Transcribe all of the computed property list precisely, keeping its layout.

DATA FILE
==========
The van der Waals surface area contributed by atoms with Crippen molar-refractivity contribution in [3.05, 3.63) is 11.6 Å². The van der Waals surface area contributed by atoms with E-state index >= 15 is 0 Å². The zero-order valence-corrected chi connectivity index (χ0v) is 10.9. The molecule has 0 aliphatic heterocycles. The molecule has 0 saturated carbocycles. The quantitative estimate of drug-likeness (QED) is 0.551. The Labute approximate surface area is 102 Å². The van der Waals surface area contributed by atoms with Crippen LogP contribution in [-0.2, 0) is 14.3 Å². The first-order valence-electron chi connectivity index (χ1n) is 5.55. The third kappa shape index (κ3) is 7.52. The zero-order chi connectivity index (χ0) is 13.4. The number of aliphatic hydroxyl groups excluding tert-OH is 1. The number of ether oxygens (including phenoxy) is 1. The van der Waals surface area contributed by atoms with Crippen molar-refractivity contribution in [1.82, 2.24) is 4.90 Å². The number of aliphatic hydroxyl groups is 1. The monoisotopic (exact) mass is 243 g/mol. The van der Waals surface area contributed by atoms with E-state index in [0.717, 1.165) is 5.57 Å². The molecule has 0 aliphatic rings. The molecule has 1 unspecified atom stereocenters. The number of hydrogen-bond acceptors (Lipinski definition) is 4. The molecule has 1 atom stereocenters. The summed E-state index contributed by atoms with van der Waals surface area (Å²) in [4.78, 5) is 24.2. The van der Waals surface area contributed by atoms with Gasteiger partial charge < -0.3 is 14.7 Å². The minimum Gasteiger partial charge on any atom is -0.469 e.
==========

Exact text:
The van der Waals surface area contributed by atoms with Crippen molar-refractivity contribution in [3.05, 3.63) is 11.6 Å². The van der Waals surface area contributed by atoms with E-state index >= 15 is 0 Å². The zero-order valence-corrected chi connectivity index (χ0v) is 10.9. The molecule has 0 aliphatic heterocycles. The molecule has 0 saturated carbocycles. The quantitative estimate of drug-likeness (QED) is 0.551. The Labute approximate surface area is 102 Å². The van der Waals surface area contributed by atoms with Crippen LogP contribution in [-0.2, 0) is 14.3 Å². The first-order valence-electron chi connectivity index (χ1n) is 5.55. The third kappa shape index (κ3) is 7.52. The zero-order chi connectivity index (χ0) is 13.4. The number of aliphatic hydroxyl groups excluding tert-OH is 1. The number of ether oxygens (including phenoxy) is 1. The van der Waals surface area contributed by atoms with Crippen molar-refractivity contribution in [1.82, 2.24) is 4.90 Å². The number of aliphatic hydroxyl groups is 1. The monoisotopic (exact) mass is 243 g/mol. The van der Waals surface area contributed by atoms with E-state index in [0.717, 1.165) is 5.57 Å². The molecule has 0 aliphatic rings. The molecule has 1 unspecified atom stereocenters. The number of hydrogen-bond acceptors (Lipinski definition) is 4. The molecule has 1 atom stereocenters. The summed E-state index contributed by atoms with van der Waals surface area (Å²) in [4.78, 5) is 24.2. The van der Waals surface area contributed by atoms with Gasteiger partial charge < -0.3 is 14.7 Å². The minimum Gasteiger partial charge on any atom is -0.469 e.